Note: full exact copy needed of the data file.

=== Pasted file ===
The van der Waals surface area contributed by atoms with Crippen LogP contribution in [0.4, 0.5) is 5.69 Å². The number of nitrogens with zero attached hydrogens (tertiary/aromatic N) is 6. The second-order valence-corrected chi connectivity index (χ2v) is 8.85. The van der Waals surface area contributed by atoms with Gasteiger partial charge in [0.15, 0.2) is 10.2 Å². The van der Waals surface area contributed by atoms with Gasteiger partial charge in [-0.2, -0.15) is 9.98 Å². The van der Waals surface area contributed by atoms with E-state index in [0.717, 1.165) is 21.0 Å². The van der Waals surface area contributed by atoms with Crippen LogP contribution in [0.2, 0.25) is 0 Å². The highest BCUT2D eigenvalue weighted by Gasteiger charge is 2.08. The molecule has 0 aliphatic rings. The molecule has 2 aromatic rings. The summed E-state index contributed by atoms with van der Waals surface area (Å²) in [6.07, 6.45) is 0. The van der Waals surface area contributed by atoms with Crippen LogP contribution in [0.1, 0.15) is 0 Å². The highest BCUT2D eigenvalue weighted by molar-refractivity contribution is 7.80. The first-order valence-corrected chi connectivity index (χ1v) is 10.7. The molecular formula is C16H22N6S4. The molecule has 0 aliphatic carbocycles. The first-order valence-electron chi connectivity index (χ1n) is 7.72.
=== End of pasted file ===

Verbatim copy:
The van der Waals surface area contributed by atoms with Crippen LogP contribution in [0.4, 0.5) is 5.69 Å². The number of nitrogens with zero attached hydrogens (tertiary/aromatic N) is 6. The second-order valence-corrected chi connectivity index (χ2v) is 8.85. The van der Waals surface area contributed by atoms with Gasteiger partial charge in [0.15, 0.2) is 10.2 Å². The van der Waals surface area contributed by atoms with Gasteiger partial charge in [-0.2, -0.15) is 9.98 Å². The van der Waals surface area contributed by atoms with E-state index in [0.717, 1.165) is 21.0 Å². The van der Waals surface area contributed by atoms with Crippen LogP contribution in [0.2, 0.25) is 0 Å². The highest BCUT2D eigenvalue weighted by Gasteiger charge is 2.08. The molecule has 0 aliphatic rings. The molecule has 2 aromatic rings. The summed E-state index contributed by atoms with van der Waals surface area (Å²) in [6.07, 6.45) is 0. The van der Waals surface area contributed by atoms with Crippen LogP contribution in [0.1, 0.15) is 0 Å². The highest BCUT2D eigenvalue weighted by molar-refractivity contribution is 7.80. The first-order valence-corrected chi connectivity index (χ1v) is 10.7. The molecular formula is C16H22N6S4. The molecule has 0 aliphatic carbocycles. The first-order valence-electron chi connectivity index (χ1n) is 7.72.